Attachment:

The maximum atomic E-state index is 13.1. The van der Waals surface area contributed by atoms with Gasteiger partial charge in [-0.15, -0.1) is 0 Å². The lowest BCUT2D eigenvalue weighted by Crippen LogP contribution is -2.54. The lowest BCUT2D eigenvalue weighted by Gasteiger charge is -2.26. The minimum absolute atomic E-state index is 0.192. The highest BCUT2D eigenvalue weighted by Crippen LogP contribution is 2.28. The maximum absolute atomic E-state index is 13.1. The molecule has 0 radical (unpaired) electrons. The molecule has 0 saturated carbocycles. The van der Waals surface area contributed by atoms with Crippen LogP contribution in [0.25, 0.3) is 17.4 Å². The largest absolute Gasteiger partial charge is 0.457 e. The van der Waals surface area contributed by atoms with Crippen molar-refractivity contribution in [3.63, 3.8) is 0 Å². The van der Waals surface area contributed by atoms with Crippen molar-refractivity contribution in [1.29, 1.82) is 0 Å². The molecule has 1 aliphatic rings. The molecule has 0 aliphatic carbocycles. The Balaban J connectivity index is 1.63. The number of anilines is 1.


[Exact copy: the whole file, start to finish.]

The maximum atomic E-state index is 13.1. The van der Waals surface area contributed by atoms with Gasteiger partial charge in [-0.15, -0.1) is 0 Å². The lowest BCUT2D eigenvalue weighted by Crippen LogP contribution is -2.54. The lowest BCUT2D eigenvalue weighted by Gasteiger charge is -2.26. The minimum absolute atomic E-state index is 0.192. The highest BCUT2D eigenvalue weighted by Crippen LogP contribution is 2.28. The maximum absolute atomic E-state index is 13.1. The molecule has 0 radical (unpaired) electrons. The molecule has 0 saturated carbocycles. The van der Waals surface area contributed by atoms with Crippen LogP contribution in [0.25, 0.3) is 17.4 Å². The largest absolute Gasteiger partial charge is 0.457 e. The van der Waals surface area contributed by atoms with Crippen molar-refractivity contribution in [3.63, 3.8) is 0 Å². The van der Waals surface area contributed by atoms with Crippen molar-refractivity contribution in [1.29, 1.82) is 0 Å². The molecule has 1 aliphatic rings. The molecule has 0 aliphatic carbocycles. The Balaban J connectivity index is 1.63. The number of anilines is 1.